Aleph, the First Hebrew Letter, Contains Depths of Godly Implications

“And God said unto Moshe: ‘I AM THAT I AM.’” Exodus 3:14 (The Israel Bible™)

A deeper look at the first letter of the Hebrew alphabet can reveal endless insights into how God created the world and man, showing how the Hebrew language is imbued with layers of meaning which have deep Biblical implications.

Like every language in the world, Hebrew consists of words made up of individual letters. However, what is unique about Hebrew is that each letter has its own individual meaning, its own numerical value and its shape is often made up of other Hebrew letters in order to create additional depths of understanding.

aleph
The first letter of the Hebrew alphabet, aleph.

“Just a quick study of the first letter of the Hebrew alphabet, aleph, reaps layers of insights into how God created the world,” Roni Segal, the academic adviser for eTeacher, an online language academy, told Breaking Israel News.

“When someone studies Hebrew, much more than their mouth and mind get stimulated. Their soul gets invigorated.”

The Sages teach that in Isaiah 7:11 when the prophet states to the wicked King Achaz, “Ask the Lord your God for a sign, whether in the deepest depths or in the highest heights”, he is referring to the Hebrew letters. In Hebrew, אות [ote] means a sign and a letter. It also means wonder.  

“The first letter of the Hebrew alphabet is אלף [aleph]. When one reverses those letters, it spells פלא [peh-ley] which means wonder,” continued Segal. “Just like magic, moving around the letters of words written in Hebrew creates a new reality. In fact, that is where the word abracadabra comes from. Abracadabra is Hebrew for, ‘I create as I speak.’”

The shape of the letter aleph is also significant. It consists of an upper letter yud י, a lower letter yud and the letter vav ו in the middle connecting them.

aleph

The upper yud represents God, as it is the first letter of one of God’s names י-ה-ו-ה [yud hay vav hay] and is reaching for the heavens. The lower yud represents the Jewish people, called יהודים [Yeh-hoo-deem] in Hebrew.

When vav is written, it means “and”. It is a connector. Therefore, the diagonal vav is uniting the Jewish people with God as represented by the aleph.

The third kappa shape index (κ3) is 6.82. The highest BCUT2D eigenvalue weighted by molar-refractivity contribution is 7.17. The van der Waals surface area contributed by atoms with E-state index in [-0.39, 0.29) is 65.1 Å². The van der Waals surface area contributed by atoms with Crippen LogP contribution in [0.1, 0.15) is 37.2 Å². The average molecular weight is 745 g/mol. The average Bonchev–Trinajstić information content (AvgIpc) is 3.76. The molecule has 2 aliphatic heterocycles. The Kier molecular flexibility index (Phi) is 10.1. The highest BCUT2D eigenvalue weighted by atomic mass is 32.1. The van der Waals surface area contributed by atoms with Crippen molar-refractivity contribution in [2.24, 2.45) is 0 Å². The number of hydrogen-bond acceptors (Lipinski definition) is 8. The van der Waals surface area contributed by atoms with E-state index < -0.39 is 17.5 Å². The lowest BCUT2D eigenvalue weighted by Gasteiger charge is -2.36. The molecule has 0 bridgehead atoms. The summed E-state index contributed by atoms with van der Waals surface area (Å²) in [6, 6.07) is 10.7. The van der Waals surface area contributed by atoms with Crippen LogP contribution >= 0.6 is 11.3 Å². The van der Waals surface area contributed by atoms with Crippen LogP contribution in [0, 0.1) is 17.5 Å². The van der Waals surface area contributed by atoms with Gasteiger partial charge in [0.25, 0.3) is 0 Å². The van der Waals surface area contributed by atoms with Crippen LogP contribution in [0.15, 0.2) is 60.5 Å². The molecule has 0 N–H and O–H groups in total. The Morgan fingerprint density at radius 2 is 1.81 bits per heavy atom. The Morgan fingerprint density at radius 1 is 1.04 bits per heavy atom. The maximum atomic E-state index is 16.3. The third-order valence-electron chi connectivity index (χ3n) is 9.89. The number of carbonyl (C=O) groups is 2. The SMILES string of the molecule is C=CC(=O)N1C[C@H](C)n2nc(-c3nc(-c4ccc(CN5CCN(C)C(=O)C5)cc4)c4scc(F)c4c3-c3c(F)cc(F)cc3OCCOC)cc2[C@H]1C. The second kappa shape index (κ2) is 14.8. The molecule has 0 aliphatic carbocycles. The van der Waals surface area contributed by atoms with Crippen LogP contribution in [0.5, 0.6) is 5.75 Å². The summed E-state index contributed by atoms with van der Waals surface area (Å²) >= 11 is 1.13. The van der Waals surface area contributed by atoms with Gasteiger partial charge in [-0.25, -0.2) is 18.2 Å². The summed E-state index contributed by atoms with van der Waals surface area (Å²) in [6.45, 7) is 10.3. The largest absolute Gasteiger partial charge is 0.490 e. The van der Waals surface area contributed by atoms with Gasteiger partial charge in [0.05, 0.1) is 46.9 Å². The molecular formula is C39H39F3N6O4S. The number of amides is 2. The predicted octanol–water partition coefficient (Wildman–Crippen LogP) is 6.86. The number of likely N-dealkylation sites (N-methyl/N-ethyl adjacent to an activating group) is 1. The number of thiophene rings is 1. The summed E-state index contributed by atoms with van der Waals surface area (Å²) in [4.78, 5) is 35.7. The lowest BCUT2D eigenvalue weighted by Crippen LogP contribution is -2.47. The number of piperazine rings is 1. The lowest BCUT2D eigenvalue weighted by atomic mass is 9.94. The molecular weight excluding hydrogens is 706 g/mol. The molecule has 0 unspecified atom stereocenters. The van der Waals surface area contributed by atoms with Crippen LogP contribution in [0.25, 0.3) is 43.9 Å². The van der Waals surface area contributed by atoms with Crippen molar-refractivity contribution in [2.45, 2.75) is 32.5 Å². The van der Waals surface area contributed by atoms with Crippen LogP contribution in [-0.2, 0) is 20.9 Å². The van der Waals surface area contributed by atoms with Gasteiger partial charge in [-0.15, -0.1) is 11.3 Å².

Every Hebrew letter has a numerical equivalent in Biblical numerology, called Gematria. The Gematria of aleph is one and stands for the oneness of God, as is said everyday in the prayer, “Hear, O Israel, God is our Lord, God is One.”

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Additionally, this Gematria also relates to the aleph and connects God to His oneness. As mentioned, aleph is made up of two yuds and a vav. The gematria of yud is ten. So, the gematria of the upper yud plus the lower yud equals twenty. The gematria of vav is six. The value of these three letters which make up the shape of aleph is 26.

God’s י-ה-ו-ה name also equals 26. Yud=10, hay=5, vav=6 and hay=5. Even numerically, we are shown that God is one.

More so, in Hebrew, a master, general or chief is called אלוף [ah-loof]. The roots of this word lie in the letter aleph and remind us that our general and chief is the Master of the Universe, God Himself.

An intriguing thought is gleaned from the word אדם [ah-dahm], which means man. Again, the א [aleph] stands for God. דם [dahm] means blood. This symbolizes that a person is only flesh and blood unless they bring God into their lives.

The great Jewish scholar known as the Alter Rebbe teaches that including the aleph in our lives, meaning God, will usher in the era of the Messiah. He points out that the only difference between the words exile, גולה [goh-lah], and redemption, גאולה [geh-ooh-lah], is the presence of the letter aleph. When aleph (God) is placed into our lives in exile, we bring the redemption.

Segal pointed out to Breaking Israel News that the Hebrew word for truth is אֶמֶת [eh-met]. “Truth starts with the first letter of the Hebrew alphabet, aleph, and ends with the last letter of the Hebrew alphabet, tuf. Hebrew is a fascinating language which, when studied properly, reveals deep truths and heavenly wisdom.”